The general atmosphere remains tense, marked by infighting and pitched camps; angry, controversial outbursts are not rare. When staffer Rebecca L. Eisenberg's proposal for an independent review of the journal's procedure of selecting editors failed to pass, she said she could only assume "the white men on the organization would like to keep it as their preserve."

Some faculty members, like Frankfurter Professor of Law Abram Chayes, downplay this tension, arguing that people on the Law Review are merely "more aggressive, more contentious" than typical students at the Law School.

But others refuse to accept this analysis.

"The Law Review has a lot of self-important people on it," says Carter Professor of General Jurisprudence Charles Fried says. "I don't believe anything they say--in either direction.

Some students feel the incident just shows that racism still exists at the prestigious publication. "This [kind of heavy editing] seems to happen all the time," says one student, who is not a member of the Law Review. "People only take it seriously when it is a Black man's article."

Ogletree's article became the locus of controversy in the fall, when then-Law Review President Emily R. Schulman '85 was accused of racial bias by fellow editors for allegedly refusing to let a Black woman edit the piece because it was written by a Black faculty member.

"She would probably be the Black editor working on the piece, and you know how complicated that can get," the president allegedly said in discussions of the Ogletree article.

Schulman was also accused of sexism for allegedly telling a female colleague not to run for the post of managing editor because it wouldn't look good to have two women running the publication.

Ultimately, an inquiry ordered by the publication's Board of Trustees cleared Schulman of the bias charges, but Law Review editors, apparently not convinced by the 109-page report, passed resolutions censuring her for her conduct during the year.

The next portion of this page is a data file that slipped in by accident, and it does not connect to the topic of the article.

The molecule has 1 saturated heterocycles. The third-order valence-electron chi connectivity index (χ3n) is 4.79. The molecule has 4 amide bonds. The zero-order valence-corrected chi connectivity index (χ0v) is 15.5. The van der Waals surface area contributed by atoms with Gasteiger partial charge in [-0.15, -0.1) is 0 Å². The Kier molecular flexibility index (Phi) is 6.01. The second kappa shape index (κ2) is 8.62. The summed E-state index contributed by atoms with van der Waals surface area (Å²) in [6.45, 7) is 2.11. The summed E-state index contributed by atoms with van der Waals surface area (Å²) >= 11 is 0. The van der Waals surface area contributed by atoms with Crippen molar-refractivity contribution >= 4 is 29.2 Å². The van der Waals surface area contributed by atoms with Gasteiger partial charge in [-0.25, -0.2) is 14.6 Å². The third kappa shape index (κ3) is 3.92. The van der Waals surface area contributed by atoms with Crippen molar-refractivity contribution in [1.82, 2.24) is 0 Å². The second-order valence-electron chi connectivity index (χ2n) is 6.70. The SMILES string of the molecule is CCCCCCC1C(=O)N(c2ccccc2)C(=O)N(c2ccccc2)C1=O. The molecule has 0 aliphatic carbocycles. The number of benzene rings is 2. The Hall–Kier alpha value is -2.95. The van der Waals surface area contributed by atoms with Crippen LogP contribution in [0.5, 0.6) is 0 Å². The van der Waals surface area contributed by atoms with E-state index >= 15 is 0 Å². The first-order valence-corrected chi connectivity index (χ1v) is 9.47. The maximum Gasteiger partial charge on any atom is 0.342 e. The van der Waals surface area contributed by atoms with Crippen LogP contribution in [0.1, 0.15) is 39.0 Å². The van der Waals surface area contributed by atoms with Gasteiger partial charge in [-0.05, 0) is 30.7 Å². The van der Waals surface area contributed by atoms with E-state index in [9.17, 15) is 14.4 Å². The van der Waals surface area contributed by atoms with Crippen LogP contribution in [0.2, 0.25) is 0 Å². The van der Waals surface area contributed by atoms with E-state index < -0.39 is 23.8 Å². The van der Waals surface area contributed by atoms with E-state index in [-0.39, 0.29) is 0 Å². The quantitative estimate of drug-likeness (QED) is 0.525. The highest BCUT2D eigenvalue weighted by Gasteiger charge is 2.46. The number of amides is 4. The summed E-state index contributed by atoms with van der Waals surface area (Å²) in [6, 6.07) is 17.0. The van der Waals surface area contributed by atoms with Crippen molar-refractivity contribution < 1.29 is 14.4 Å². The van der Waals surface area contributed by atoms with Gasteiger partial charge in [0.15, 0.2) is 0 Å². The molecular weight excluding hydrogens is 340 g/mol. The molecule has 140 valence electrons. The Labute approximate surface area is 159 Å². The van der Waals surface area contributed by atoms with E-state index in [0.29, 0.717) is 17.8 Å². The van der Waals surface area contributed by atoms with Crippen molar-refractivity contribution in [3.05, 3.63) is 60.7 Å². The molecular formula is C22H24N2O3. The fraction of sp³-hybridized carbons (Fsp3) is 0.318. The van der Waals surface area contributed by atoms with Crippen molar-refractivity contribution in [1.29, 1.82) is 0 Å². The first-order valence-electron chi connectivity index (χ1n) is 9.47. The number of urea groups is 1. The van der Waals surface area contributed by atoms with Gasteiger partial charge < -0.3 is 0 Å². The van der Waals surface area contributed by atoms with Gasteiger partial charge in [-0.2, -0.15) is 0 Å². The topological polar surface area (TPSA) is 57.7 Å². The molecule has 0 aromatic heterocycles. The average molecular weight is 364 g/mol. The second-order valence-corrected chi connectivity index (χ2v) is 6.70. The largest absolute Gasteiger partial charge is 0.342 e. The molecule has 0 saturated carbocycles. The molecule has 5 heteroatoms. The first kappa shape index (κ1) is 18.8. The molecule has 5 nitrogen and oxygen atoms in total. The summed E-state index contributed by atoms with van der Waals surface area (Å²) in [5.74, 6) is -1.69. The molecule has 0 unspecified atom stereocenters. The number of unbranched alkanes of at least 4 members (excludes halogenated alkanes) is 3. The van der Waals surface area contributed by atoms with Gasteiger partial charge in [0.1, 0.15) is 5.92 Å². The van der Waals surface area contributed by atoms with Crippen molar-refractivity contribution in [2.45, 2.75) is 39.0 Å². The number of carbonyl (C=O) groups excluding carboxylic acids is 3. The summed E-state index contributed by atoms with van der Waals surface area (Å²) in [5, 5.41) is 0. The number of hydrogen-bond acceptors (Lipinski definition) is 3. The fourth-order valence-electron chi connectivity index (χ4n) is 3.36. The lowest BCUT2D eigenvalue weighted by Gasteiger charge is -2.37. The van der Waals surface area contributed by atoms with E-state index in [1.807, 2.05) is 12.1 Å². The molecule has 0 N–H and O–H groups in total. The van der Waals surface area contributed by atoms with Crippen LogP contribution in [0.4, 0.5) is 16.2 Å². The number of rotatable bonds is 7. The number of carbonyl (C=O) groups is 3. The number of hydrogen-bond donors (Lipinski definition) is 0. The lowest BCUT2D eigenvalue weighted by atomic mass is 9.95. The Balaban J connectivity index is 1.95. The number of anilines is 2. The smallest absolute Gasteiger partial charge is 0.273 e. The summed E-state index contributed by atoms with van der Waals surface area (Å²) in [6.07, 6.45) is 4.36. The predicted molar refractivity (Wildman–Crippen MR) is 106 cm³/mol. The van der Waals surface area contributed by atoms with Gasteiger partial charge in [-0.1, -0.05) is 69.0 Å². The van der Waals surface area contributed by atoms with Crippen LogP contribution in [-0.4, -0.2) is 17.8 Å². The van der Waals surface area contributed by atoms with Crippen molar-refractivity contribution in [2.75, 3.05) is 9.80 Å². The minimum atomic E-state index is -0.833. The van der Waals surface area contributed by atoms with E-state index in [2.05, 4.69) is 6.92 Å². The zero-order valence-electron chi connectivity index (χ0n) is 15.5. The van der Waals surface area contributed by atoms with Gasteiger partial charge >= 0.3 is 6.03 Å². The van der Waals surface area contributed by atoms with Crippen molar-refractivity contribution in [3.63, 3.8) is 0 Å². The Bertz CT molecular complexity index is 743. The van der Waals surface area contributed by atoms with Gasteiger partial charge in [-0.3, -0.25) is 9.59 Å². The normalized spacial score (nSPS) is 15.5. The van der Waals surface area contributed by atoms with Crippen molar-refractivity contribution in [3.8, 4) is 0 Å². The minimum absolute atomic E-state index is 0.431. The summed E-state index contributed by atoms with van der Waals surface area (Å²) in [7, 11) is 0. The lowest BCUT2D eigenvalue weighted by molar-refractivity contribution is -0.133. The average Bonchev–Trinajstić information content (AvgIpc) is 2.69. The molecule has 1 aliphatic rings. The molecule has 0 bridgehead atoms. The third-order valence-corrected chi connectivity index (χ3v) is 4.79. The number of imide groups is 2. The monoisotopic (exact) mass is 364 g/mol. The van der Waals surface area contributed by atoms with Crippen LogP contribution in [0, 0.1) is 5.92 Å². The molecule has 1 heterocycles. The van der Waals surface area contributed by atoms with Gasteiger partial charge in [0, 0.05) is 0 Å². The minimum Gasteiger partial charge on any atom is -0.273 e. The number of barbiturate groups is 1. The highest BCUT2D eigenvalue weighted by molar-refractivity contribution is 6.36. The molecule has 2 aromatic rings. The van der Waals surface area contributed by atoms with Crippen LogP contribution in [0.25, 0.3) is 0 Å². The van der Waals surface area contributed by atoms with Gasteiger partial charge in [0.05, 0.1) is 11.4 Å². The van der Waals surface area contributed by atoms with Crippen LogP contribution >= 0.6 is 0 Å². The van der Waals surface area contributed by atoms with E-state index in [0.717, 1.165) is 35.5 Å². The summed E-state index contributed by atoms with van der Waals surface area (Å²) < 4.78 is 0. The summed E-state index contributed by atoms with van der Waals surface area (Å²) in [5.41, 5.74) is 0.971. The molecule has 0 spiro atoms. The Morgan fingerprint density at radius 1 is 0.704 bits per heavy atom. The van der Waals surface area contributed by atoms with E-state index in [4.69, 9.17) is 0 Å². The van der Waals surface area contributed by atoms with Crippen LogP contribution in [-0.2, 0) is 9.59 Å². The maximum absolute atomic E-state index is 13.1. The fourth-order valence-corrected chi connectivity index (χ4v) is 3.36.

The Watchword: Change

In the spring, with the annual change of leadership at the Law Review, change--rather than racism or sexism--was the watchword. However, the journal has not yet escaped its recent past.

The general atmosphere remains tense, marked by infighting and pitched camps; angry, controversial outbursts are not rare. When staffer Rebecca L. Eisenberg's proposal for an independent review of the journal's procedure of selecting editors failed to pass, she said she could only assume "the white men on the organization would like to keep it as their preserve."

Some faculty members, like Frankfurter Professor of Law Abram Chayes, downplay this tension, arguing that people on the Law Review are merely "more aggressive, more contentious" than typical students at the Law School.

But others refuse to accept this analysis.

"The Law Review has a lot of self-important people on it," says Carter Professor of General Jurisprudence Charles Fried says. "I don't believe anything they say--in either direction.